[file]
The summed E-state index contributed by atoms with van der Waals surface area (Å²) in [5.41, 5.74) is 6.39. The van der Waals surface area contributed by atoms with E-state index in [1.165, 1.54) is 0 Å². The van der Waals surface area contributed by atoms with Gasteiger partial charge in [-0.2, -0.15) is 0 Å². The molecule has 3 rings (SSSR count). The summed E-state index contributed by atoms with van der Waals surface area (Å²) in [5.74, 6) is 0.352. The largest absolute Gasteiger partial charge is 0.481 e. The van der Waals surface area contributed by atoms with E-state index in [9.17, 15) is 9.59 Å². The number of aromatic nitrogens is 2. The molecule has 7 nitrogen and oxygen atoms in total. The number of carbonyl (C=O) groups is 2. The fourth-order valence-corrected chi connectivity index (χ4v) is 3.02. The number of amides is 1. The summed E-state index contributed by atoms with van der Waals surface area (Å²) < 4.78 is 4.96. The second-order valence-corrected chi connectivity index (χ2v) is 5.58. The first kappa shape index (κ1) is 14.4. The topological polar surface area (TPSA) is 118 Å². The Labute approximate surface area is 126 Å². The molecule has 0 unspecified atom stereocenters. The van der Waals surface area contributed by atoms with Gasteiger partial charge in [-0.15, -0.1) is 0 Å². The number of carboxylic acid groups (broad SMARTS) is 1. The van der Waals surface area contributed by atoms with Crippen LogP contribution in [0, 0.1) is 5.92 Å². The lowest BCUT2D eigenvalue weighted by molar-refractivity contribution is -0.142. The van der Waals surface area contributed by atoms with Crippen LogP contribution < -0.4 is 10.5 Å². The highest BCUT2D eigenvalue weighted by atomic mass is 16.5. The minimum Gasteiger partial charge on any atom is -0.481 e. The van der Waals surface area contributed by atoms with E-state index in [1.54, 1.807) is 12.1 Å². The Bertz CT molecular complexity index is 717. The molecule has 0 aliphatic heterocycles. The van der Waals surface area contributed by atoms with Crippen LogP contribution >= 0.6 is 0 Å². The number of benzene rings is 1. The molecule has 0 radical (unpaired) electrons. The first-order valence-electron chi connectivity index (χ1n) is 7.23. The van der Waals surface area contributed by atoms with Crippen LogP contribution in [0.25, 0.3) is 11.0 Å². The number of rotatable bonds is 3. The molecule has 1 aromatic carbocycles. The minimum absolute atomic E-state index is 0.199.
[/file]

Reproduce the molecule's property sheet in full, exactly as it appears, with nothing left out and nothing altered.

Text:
The summed E-state index contributed by atoms with van der Waals surface area (Å²) in [5.41, 5.74) is 6.39. The van der Waals surface area contributed by atoms with E-state index in [1.165, 1.54) is 0 Å². The van der Waals surface area contributed by atoms with Gasteiger partial charge in [-0.2, -0.15) is 0 Å². The molecule has 3 rings (SSSR count). The summed E-state index contributed by atoms with van der Waals surface area (Å²) in [5.74, 6) is 0.352. The largest absolute Gasteiger partial charge is 0.481 e. The van der Waals surface area contributed by atoms with E-state index in [9.17, 15) is 9.59 Å². The number of aromatic nitrogens is 2. The molecule has 7 nitrogen and oxygen atoms in total. The number of carbonyl (C=O) groups is 2. The fourth-order valence-corrected chi connectivity index (χ4v) is 3.02. The number of amides is 1. The summed E-state index contributed by atoms with van der Waals surface area (Å²) < 4.78 is 4.96. The second-order valence-corrected chi connectivity index (χ2v) is 5.58. The first kappa shape index (κ1) is 14.4. The topological polar surface area (TPSA) is 118 Å². The Labute approximate surface area is 126 Å². The molecule has 0 unspecified atom stereocenters. The van der Waals surface area contributed by atoms with Gasteiger partial charge in [-0.15, -0.1) is 0 Å². The number of carboxylic acid groups (broad SMARTS) is 1. The van der Waals surface area contributed by atoms with Crippen LogP contribution in [0, 0.1) is 5.92 Å². The lowest BCUT2D eigenvalue weighted by molar-refractivity contribution is -0.142. The van der Waals surface area contributed by atoms with Crippen LogP contribution < -0.4 is 10.5 Å². The highest BCUT2D eigenvalue weighted by atomic mass is 16.5. The minimum Gasteiger partial charge on any atom is -0.481 e. The van der Waals surface area contributed by atoms with E-state index in [1.54, 1.807) is 12.1 Å². The Bertz CT molecular complexity index is 717. The molecule has 0 aliphatic heterocycles. The van der Waals surface area contributed by atoms with Crippen LogP contribution >= 0.6 is 0 Å². The number of benzene rings is 1. The molecule has 0 radical (unpaired) electrons. The first-order valence-electron chi connectivity index (χ1n) is 7.23. The van der Waals surface area contributed by atoms with Crippen LogP contribution in [0.25, 0.3) is 11.0 Å². The number of rotatable bonds is 3. The molecule has 1 aromatic carbocycles. The minimum absolute atomic E-state index is 0.199.